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Latest M cell Stories

2012-06-18 11:28:54

Scientists have found a master regulator gene needed for the development of M cells, a mysterious type of intestinal cell involved in initiating immune responses. M cells act like "conveyor belts," ingesting bacteria and transporting substances from the gut into Peyer's patches, specialized tissues resembling lymph nodes in the intestines. Better knowledge of M cells' properties could aid research on oral vaccines and inflammatory bowel diseases. A team of researchers at Emory...

2012-04-23 13:27:59

Researchers at the Hebrew University of Jerusalem and other institutions have identified two distinguishable groups of genes: those that produce very abundant biochemical products in the cell and function properly in the majority of biological processes, and a flexible subset that might have abnormal function in a disease. They demonstrated that these two groups can be found among various organisms and cell types, including stem cells and cancer cells. One set of genes is a robust...

2012-03-14 13:55:20

With every meal, immune cells in the intestine stand like sentries at a citadel, turning away harmful bacteria but allowing vitamins and nutrients to pass. Now, researchers at Washington University School of Medicine in St. Louis have identified the cells that chaperone food antigens, or proteins, in the intestine so that the immune system doesn't mount an attack. Their discovery, in mice, sheds new light on the function of goblet cells that line the intestine, and provides scientists...

2011-03-17 20:18:18

Scientists at IRB Barcelona report new data in support of link between stem cells and cancer, opening door to new tools for diagnosis and treatment Colorectal cancer cells trigger a set of genes similar to those found in intestinal stem cells, scientists at the Institute for Research in Biomedicine (IRB Barcelona) have found. The team of researchers, led by ICREA researcher Eduard Batlle, propose that patients with colorectal cancer undergo genetic tests of their intestinal epithelium in...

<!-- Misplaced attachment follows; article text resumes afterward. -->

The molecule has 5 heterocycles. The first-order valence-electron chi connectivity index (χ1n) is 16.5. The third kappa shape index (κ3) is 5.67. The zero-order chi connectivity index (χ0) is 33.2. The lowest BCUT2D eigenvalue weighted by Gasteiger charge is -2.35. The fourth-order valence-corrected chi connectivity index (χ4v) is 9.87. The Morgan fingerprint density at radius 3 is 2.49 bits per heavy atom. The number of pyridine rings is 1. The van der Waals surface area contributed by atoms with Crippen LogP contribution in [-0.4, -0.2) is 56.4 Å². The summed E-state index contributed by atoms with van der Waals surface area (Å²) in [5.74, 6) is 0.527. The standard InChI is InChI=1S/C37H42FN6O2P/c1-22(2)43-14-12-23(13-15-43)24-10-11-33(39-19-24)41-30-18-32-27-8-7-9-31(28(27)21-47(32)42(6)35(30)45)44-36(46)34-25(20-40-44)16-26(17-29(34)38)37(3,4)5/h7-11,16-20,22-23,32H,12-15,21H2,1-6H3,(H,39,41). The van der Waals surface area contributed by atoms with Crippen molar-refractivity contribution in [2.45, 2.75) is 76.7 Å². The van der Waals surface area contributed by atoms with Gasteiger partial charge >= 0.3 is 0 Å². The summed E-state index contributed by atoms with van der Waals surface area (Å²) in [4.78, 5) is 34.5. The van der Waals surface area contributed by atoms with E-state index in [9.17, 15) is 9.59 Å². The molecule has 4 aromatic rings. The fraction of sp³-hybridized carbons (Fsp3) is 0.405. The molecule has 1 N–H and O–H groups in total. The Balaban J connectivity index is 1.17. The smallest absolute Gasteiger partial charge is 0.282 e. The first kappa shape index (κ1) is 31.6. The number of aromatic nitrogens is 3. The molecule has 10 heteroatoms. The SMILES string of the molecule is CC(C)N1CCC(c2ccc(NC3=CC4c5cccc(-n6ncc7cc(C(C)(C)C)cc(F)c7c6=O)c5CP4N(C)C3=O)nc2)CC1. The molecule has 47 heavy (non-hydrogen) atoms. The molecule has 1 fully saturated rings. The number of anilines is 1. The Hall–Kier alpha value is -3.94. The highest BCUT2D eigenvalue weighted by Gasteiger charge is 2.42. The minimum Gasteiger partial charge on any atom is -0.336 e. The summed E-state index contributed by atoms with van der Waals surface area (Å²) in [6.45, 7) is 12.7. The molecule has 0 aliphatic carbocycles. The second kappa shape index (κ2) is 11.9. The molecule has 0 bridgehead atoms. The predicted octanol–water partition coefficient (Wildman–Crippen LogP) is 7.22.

2011-03-07 21:23:05

The intestinal epithelium consists of four main specialized cell lineages: absorptive enterocytes and three secretory cell types known as enteroendocrine, Paneth, and goblet cells. But a rare, fifth type of intestinal cell called tuft cells also exists. Defined by the thick brush of long microvilli that project from their apical surface, tuft cells are seen in several epithelial tissues, yet little is known about their function due to a lack of tuft cell"“specific markers. In the March...

2010-05-14 13:23:31

Scientists at the Stanford University School of Medicine have pushed into place another piece of the puzzle of how Listeria monocytogenes, a dangerous food-borne pathogen, slips through the intestine's defenses and causes disease. Listeria monocytogenes is a hardy, if unwelcome, brunch guest. This bacterial strain thrives in salty or cold environments where prissier pests might perish: cold cuts, smoked salmon, soft cheeses and many a refrigerator. Abundant in the environment, it seldom...

2010-05-12 11:56:31

Probiotics are a group of live microorganisms administered in adequate amounts which confer a beneficial health effect on the host. This bacterial community plays a pivotal role in human nutrition and health by promoting the supply of nutrients, preventing pathogen colonization and shaping and maintaining normal mucosal immunity. While the precise mechanistic basis of the beneficial effects of probiotics is obscure and will most likely vary depending on the strain and species used. A research...

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2008-03-24 11:15:00

Animal study reveals mechanism behind rise in salmonella bacteremia in AIDS patientsNearly half of all HIV-positive African adults who become infected with Salmonella die from what otherwise would be a seven-day bout of diarrhea. Now, UC Davis School of Medicine scientists have discovered how salmonella becomes lethal for AIDS patients. Their findings also implicate a mechanism by which HIV evades the powerful drugs used to treat AIDS."We have found the defect in the immune response that...

2005-09-20 15:05:00

PITTSBURGH -- Immune system cells are connected to each other by an extensive network of tiny tunnels that, like a building's hidden pneumatic tube system, are used to shoot signals to distant cells. This surprising discovery, being reported by two University of Pittsburgh School of Medicine researchers in the September issue of the journal Immunity, may explain how an immune response can be so exquisitely swift. The research not only proves cells other than neurons are capable of...


Word of the Day
glogg
  • Scandinavian punch made of claret and aquavit with spices and raisins and orange peel and sugar.
This word comes from the Swedish 'glogg,' which is an alteration of 'glodgat,' mulled (wine).
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